Finally, after weeks of no phone, I decided to go into Moiano to the Tabachi where Suzy takes her phone. I tentatively stepped forward and offered the phone. I said the word for recharging. She took the phone and the phone number I'd written down, punched some numbers into a machine and "tutto a posto"........all good!

Moral of the story...........when in doubt, do what Suzy does!

Posted by Allegra51 17:09 Comments (0)

In no particular order...

Cracking pepper, panzanella and power tools

As you all know, I am a foodie. I may have more pictures of the food from vacations than the friends (I know what they look like!).

Prosciutto..Vignoli.jpg

This trip, in addition to enjoying many meals out, I wanted to cook. I enjoy cooking and went to the markets for fresh ingredients for meals. As you've heard in the earlier blog entries, the welcome meal was typically a caprese salad. Some of the ingredients I bought for other meals were bread, tomatoes, zucchini, peppers, grano padano, pecorino, baked ricotta, gorgonzola, chestnut honey, basil, parsley, some fresh chicken to be grilled and used in salads and pastas, and some fresh ricotta to be used on a spoon into my mouth. What you may not know is that I am also a pepper person. There are lots of us, some more serious than others. I know several people that carry their own pepper and grinders. I am not such a pepper person. I will, however go to extremes to have fresh cracked pepper.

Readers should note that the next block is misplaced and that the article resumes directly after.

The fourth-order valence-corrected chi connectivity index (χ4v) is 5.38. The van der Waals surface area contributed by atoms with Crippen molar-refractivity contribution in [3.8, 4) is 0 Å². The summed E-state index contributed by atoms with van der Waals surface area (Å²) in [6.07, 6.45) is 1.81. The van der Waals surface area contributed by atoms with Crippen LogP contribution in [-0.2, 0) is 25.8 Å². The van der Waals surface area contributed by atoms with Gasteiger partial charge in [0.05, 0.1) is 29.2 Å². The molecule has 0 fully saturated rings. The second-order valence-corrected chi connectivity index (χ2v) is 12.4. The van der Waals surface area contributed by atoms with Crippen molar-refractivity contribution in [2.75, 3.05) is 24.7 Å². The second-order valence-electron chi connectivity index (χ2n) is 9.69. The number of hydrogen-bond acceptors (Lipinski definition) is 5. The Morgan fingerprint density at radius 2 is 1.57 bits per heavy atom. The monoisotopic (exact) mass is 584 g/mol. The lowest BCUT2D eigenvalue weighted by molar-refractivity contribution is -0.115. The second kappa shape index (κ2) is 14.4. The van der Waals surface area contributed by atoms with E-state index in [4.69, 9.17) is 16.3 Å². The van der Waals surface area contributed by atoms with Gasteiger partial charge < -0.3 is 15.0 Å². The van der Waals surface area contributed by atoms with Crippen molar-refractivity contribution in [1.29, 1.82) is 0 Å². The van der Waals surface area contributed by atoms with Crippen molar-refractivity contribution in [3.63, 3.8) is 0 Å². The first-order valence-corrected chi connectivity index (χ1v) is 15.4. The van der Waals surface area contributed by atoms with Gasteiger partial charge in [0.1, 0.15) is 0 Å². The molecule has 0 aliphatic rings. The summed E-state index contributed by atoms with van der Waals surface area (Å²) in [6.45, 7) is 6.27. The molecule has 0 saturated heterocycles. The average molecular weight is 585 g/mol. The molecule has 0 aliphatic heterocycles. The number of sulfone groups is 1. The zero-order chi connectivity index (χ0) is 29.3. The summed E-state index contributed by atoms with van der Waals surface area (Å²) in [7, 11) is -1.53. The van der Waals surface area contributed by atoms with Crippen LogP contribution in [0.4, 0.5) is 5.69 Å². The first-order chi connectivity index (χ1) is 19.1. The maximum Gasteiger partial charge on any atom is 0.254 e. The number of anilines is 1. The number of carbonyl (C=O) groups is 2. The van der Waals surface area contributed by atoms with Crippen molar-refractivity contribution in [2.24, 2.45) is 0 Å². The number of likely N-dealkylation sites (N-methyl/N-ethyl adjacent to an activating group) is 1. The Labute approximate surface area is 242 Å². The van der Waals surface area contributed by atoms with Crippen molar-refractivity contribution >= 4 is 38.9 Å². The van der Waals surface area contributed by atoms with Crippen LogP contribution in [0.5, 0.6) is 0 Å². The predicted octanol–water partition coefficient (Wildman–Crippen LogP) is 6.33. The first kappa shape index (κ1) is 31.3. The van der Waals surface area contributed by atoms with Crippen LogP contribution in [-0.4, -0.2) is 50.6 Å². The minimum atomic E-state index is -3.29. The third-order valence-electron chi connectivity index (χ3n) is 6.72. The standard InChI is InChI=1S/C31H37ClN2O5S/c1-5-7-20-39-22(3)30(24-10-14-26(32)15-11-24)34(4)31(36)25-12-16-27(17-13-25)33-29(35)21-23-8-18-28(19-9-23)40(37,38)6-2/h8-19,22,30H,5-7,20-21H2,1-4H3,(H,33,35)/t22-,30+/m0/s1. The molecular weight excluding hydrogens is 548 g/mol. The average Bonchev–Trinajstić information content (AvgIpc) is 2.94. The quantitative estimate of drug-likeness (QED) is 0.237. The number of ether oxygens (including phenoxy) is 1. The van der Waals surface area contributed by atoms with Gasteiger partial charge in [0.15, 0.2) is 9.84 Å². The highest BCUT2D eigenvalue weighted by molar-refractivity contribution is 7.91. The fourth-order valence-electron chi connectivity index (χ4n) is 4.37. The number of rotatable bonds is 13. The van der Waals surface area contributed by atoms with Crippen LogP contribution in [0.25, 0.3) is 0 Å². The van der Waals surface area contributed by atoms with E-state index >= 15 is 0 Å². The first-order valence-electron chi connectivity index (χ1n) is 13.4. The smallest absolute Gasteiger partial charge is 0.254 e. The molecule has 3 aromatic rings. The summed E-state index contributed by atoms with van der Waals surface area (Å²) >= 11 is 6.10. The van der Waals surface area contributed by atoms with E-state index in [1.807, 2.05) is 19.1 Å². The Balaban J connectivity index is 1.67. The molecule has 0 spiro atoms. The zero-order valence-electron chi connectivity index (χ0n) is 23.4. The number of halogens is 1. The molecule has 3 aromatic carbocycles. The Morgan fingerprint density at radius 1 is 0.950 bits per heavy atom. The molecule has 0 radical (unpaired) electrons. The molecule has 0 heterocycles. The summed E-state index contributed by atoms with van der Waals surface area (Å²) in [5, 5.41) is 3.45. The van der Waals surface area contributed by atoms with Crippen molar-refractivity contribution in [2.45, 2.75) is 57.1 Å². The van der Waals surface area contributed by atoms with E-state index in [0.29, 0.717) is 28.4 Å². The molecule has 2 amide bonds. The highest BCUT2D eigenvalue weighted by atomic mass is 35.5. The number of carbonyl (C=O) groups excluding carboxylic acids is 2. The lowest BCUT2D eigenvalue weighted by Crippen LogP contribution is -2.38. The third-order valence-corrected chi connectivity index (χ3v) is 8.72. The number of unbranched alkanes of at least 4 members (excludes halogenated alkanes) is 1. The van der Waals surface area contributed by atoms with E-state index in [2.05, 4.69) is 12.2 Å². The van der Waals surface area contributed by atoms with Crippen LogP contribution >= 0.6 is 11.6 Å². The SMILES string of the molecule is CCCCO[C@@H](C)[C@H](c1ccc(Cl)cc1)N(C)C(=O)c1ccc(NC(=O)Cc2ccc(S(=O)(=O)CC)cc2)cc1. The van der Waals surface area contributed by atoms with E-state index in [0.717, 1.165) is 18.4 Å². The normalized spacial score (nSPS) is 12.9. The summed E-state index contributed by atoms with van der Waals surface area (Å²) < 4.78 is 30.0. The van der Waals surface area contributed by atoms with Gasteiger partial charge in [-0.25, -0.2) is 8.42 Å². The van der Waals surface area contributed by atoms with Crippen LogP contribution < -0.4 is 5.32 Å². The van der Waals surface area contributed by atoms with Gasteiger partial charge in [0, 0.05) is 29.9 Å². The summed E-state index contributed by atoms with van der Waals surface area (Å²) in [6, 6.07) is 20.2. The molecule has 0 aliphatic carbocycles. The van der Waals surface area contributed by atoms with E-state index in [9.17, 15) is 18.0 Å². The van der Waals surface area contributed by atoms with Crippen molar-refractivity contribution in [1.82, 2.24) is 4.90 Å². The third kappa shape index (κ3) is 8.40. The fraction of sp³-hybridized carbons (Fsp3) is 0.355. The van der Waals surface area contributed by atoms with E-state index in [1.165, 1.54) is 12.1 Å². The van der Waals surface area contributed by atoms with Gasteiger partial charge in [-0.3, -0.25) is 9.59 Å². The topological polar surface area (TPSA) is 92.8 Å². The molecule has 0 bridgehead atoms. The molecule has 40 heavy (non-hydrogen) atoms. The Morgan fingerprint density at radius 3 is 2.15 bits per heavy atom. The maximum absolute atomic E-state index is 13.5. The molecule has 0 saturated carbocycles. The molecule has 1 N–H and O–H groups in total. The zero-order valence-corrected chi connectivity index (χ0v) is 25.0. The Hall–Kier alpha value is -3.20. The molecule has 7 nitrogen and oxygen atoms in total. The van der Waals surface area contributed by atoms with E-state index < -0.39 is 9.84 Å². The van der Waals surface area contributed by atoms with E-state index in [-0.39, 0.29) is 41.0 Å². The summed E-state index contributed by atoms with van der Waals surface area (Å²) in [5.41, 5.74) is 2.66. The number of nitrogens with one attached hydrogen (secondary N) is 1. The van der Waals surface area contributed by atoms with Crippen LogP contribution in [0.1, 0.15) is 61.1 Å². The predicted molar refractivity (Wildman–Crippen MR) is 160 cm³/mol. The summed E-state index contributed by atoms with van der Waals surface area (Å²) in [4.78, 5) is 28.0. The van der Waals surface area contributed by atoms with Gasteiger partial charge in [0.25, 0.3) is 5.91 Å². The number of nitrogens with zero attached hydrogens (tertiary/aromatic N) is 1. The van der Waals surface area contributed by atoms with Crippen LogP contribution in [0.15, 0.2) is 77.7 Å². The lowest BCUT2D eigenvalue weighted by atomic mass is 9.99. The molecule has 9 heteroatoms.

When I was in Italy many years ago, I discovered the containers that have the grinders in them for pepper, nutmeg, etc. I was thrilled and used to bring them back with me from trips. Now they are readily available in the states, and I was pleased to see one in Betta's kitchen. However, when we tried to use it, it took about 83 twists for every 7 grains of pepper and the grains. That may have been tolerable, but what finally came out was almost powdered. I called in reinforcements. Bobby, a retired tool and dye maker, looked at it and said it couldn't be fixed. Jim, a retired school psychologist and public housing administrator, took a look and nodded confidently. After a bit of time, he smiled and announced that all you had to do was pull as you twisted. He offered a demonstration, but I was distracted by a fresh fig.....................Anyway.................at the next meal, I had my arugula, pomodori e pepperoncini ensalada dressed with the finest olive oil (insert angelic choir singing halleluliah here), balsemic vinegar (thanks, Lylaine) and sea salt all shiney and poised for pepper. I grasped the grinder, pulled and twisted. Pulled and twisted. Twisted and pulled. Pulled and............uh huh. No pepper. Bobby shrugged an "I told you so" shrug. I had to make do with minor pepper dust.